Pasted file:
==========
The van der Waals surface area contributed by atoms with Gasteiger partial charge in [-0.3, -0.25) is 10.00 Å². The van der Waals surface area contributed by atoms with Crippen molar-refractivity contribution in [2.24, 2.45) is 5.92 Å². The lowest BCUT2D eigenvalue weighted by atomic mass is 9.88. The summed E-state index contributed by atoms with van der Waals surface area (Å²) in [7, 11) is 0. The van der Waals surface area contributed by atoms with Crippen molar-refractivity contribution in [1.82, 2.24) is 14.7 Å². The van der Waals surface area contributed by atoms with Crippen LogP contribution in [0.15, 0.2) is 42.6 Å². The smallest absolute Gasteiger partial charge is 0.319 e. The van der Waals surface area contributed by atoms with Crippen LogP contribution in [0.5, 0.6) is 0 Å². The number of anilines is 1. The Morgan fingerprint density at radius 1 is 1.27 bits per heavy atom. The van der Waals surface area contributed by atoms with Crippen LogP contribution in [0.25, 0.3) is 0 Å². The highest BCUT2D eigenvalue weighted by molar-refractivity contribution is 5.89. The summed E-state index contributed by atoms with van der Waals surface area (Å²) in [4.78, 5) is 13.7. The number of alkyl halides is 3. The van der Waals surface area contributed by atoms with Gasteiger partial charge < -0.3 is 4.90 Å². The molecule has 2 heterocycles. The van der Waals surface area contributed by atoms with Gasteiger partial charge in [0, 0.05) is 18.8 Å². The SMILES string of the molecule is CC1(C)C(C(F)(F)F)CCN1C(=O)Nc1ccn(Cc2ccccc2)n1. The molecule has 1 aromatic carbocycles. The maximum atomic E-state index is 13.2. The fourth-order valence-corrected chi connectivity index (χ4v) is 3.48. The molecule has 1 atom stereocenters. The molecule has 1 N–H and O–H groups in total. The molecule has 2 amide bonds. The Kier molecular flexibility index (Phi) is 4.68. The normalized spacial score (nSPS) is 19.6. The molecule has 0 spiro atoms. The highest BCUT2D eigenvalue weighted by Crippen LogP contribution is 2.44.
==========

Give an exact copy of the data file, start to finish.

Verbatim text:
The van der Waals surface area contributed by atoms with Gasteiger partial charge in [-0.3, -0.25) is 10.00 Å². The van der Waals surface area contributed by atoms with Crippen molar-refractivity contribution in [2.24, 2.45) is 5.92 Å². The lowest BCUT2D eigenvalue weighted by atomic mass is 9.88. The summed E-state index contributed by atoms with van der Waals surface area (Å²) in [7, 11) is 0. The van der Waals surface area contributed by atoms with Crippen molar-refractivity contribution in [1.82, 2.24) is 14.7 Å². The van der Waals surface area contributed by atoms with Crippen LogP contribution in [0.15, 0.2) is 42.6 Å². The smallest absolute Gasteiger partial charge is 0.319 e. The van der Waals surface area contributed by atoms with Crippen LogP contribution in [0.5, 0.6) is 0 Å². The number of anilines is 1. The Morgan fingerprint density at radius 1 is 1.27 bits per heavy atom. The van der Waals surface area contributed by atoms with Crippen LogP contribution in [0.25, 0.3) is 0 Å². The highest BCUT2D eigenvalue weighted by molar-refractivity contribution is 5.89. The summed E-state index contributed by atoms with van der Waals surface area (Å²) in [4.78, 5) is 13.7. The number of alkyl halides is 3. The van der Waals surface area contributed by atoms with Gasteiger partial charge < -0.3 is 4.90 Å². The molecule has 2 heterocycles. The van der Waals surface area contributed by atoms with Gasteiger partial charge in [0, 0.05) is 18.8 Å². The SMILES string of the molecule is CC1(C)C(C(F)(F)F)CCN1C(=O)Nc1ccn(Cc2ccccc2)n1. The molecule has 1 aromatic carbocycles. The maximum atomic E-state index is 13.2. The fourth-order valence-corrected chi connectivity index (χ4v) is 3.48. The molecule has 1 atom stereocenters. The molecule has 1 N–H and O–H groups in total. The molecule has 2 amide bonds. The Kier molecular flexibility index (Phi) is 4.68. The normalized spacial score (nSPS) is 19.6. The molecule has 0 spiro atoms. The highest BCUT2D eigenvalue weighted by Crippen LogP contribution is 2.44.